(Screen) size matters!

In my years of scooping, reviewing, testing and using mobile devices, there is one thing that has baffled me more often than anything else: screen size. It's easily in the top five of my "What were they thinking!?" hitlist. I mean, we're no longer in the mid-1980s where LCD technology just wasn't there and manufacturers had to use whatever they could get. Today whatever LCD a design team wants, someone is making it.

With that in mind, let's ask ourselves a few questions. The sole purpose of a display is letting people see things, right? That can be data, pictures, websites, whatever. And as with anything visual, color is always better, bigger is better, and more resolution is better. At least that's the way it works with TVs. Have you noticed how people who once balked at a $600 TV now fall all over themselves to shell out thousands for a huge high-res flat screen?

Unfortunately, that rationale doesn't seem to apply with Pocket PCs, digicams and other electronic gizmos. As a result we have laptops that fit only onto the widest of laps and seem to serve no other purpose than to watch widescreen movies. And we have handhelds and such with ever tinier screens that are supposed to display ever more information. Let me elaborate...

Does anyone remember the Newton and other early PDAs? They were huge compared to today's Pocket PC. Sure we thought the Newton screen was small, but it measured a full five inches diagonal, and later Newtons had 6-inch screens. Sony Magic Cap devices weighed in with 5-1/2-inch screens, and the original Windows CE Handheld PCs came with 640 x 240 displays six inches and larger. Sure, there was the Palm with its wimpy 3-inch display, but the Handheld PC displays grew ever larger as that seemed what the public wanted. Remember 8-inch 800 x 600 "Jupiter" Handheld PC/Pros?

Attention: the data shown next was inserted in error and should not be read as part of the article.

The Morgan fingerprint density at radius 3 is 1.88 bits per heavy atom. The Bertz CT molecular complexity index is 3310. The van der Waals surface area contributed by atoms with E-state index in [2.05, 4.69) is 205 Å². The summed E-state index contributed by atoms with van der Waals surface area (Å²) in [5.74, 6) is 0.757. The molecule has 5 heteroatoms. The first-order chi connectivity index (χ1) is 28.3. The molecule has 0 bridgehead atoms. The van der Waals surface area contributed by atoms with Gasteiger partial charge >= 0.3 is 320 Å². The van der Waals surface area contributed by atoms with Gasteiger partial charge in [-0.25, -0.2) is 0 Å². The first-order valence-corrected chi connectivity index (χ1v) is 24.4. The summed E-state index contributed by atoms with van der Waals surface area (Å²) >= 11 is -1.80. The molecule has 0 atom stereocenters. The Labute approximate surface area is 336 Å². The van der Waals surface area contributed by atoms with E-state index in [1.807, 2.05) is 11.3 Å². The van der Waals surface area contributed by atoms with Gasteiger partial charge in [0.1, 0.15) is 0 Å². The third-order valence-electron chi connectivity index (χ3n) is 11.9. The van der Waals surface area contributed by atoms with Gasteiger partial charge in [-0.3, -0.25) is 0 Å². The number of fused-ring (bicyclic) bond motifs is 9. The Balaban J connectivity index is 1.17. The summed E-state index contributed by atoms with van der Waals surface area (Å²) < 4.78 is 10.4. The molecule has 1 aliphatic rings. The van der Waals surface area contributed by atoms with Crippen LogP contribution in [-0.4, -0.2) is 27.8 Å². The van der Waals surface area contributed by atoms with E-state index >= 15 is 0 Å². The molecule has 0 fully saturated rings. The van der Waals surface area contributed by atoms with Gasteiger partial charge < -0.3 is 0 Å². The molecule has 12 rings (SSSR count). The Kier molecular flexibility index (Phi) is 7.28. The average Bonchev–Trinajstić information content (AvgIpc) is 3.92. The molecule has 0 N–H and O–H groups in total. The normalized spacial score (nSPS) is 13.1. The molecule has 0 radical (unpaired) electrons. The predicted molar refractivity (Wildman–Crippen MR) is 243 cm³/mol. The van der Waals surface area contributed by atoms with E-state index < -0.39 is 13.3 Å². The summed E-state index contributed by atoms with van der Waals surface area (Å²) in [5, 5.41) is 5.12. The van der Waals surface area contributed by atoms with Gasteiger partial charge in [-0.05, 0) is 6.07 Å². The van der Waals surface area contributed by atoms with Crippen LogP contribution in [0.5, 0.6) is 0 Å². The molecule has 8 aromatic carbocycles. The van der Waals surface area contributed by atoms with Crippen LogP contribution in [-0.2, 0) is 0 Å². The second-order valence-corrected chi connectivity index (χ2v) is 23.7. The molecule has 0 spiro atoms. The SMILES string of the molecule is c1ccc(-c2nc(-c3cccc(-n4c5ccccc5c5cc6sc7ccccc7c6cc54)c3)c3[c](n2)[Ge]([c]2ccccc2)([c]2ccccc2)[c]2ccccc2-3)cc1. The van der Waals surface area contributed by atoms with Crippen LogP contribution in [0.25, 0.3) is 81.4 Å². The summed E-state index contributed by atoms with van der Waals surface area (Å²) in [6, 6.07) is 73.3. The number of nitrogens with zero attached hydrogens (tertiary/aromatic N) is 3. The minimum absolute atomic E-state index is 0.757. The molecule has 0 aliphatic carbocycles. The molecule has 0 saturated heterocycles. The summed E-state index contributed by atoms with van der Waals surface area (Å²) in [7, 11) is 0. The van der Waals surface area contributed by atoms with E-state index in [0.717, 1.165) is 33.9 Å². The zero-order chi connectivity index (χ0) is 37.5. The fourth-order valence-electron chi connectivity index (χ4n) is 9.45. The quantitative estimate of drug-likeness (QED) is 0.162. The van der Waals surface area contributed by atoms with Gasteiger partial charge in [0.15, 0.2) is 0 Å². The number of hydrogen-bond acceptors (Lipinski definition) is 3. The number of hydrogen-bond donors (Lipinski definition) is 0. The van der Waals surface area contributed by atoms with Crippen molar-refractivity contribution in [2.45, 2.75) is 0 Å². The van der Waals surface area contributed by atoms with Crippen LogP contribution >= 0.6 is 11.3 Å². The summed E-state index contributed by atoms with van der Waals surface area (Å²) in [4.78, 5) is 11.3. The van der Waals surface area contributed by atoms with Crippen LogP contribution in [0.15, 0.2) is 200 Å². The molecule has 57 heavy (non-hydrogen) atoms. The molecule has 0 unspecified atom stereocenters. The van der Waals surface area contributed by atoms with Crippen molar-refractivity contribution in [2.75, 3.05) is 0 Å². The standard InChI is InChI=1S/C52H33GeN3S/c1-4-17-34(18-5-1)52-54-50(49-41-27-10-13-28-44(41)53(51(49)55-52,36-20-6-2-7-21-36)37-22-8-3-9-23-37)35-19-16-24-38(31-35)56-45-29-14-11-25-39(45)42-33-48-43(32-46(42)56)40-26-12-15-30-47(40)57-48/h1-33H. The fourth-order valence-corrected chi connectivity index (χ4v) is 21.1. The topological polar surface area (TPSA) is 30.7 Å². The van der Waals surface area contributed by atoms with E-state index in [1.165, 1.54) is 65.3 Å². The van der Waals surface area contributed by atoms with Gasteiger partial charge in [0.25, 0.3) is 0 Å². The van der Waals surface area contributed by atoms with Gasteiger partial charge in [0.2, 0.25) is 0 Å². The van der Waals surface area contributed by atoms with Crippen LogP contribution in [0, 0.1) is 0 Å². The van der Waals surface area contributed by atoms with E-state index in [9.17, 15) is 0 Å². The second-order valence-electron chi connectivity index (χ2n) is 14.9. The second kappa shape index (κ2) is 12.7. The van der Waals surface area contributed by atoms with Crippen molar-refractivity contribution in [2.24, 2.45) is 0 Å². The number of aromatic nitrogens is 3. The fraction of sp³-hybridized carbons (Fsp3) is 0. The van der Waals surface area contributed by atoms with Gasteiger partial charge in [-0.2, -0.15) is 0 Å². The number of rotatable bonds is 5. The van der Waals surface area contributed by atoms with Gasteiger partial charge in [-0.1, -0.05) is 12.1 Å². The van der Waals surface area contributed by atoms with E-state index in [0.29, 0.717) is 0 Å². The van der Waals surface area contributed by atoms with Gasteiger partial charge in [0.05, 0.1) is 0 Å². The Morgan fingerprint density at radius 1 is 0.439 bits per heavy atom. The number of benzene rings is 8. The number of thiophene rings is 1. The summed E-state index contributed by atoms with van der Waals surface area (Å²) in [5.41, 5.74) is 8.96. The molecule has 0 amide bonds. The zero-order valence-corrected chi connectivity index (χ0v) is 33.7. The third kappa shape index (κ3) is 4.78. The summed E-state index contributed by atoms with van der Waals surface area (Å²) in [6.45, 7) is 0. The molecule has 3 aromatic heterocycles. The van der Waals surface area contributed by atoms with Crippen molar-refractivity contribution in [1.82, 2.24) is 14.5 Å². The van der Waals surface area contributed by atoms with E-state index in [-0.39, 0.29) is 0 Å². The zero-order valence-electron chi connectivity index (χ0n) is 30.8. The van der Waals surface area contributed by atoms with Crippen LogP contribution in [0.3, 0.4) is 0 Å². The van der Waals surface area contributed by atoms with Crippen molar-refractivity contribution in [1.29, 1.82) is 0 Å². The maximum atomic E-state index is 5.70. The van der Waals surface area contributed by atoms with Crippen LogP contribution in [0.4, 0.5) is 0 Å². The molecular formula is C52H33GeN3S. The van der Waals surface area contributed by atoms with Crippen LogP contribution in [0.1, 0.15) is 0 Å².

The first Palm-size PCs weighed in with 3.8-inch screens, and the Pocket PC also standardized on 3.8 inches. Fine. No problem there. Then the cheaper models switched to 3.5 inches, a trend that I hated and criticized. Yet, 3.5 inches took over. We had high hopes for the full-VGA Pocket PCs with their awsome 3.7 to 4-inch displays and hoped they'd reverse the trend, but no such luck. The VGA Pocket PCs barely made a ripple because by then the smartphone stampede was on.

The first and second gen of Windows Pocket PC Phones were marginally successful at best, and anyone who ever hefted, say, a Hitachi PPC Phone around knows why (then again, only a few years earlier the EO actually had a full-size phone receiver sitting on top of a clipboard-sized device). So the new ones are smaller. The i-mate JAM's screen is 2.75 inches diagonally, and it's one of the larger ones.

So we're headed towards shoehorning ever more desktop-class apps into ever smaller devices, but how much fun is watching a PowerPoint presentation or searching through a spreadsheet on a 2.5-inch display? GPS and mapping is all the rage now in Pocket PCs and Smartphones, and they all have megapixel+ cameras to boot. Mapping on a 2-inch screen? No wonder third parties now peddle funky magnifying glass attachments.

Sure, perhaps I'm just an old dude with reading glasses who hates squinting at micro-screens. But you know what? I really do think we're on the wrong track here. In Japan, small cellphone screens make sense because NTT DoCoMo was formatted for the small screen from the start. Here in the US, we seem to be under the impression that Windows must be everywhere. Windows Mobile must look like "real" Windows as much as possible, and even the smallest devices have to display every website. I blame Microsoft for that. They created the notion you need XP everywhere, or you play in the bush league.

So what's the answer? I truly don't know. I just know that I see digital camera makers now move to 3-inch displays and larger whereas Windows XP and variants seem headed the opposite way. So you can see a picture of your pet in glorious detail, and yet are expected to painfully scroll a website or a spreadsheet on a 2-inch 240x240 micro-screen. Makes no sense to me. Something has to give.

Great article. I think that in the end a variety of form factors will become standard. I'd really hate to see all devices move in the direction of a 2.5-inch display.

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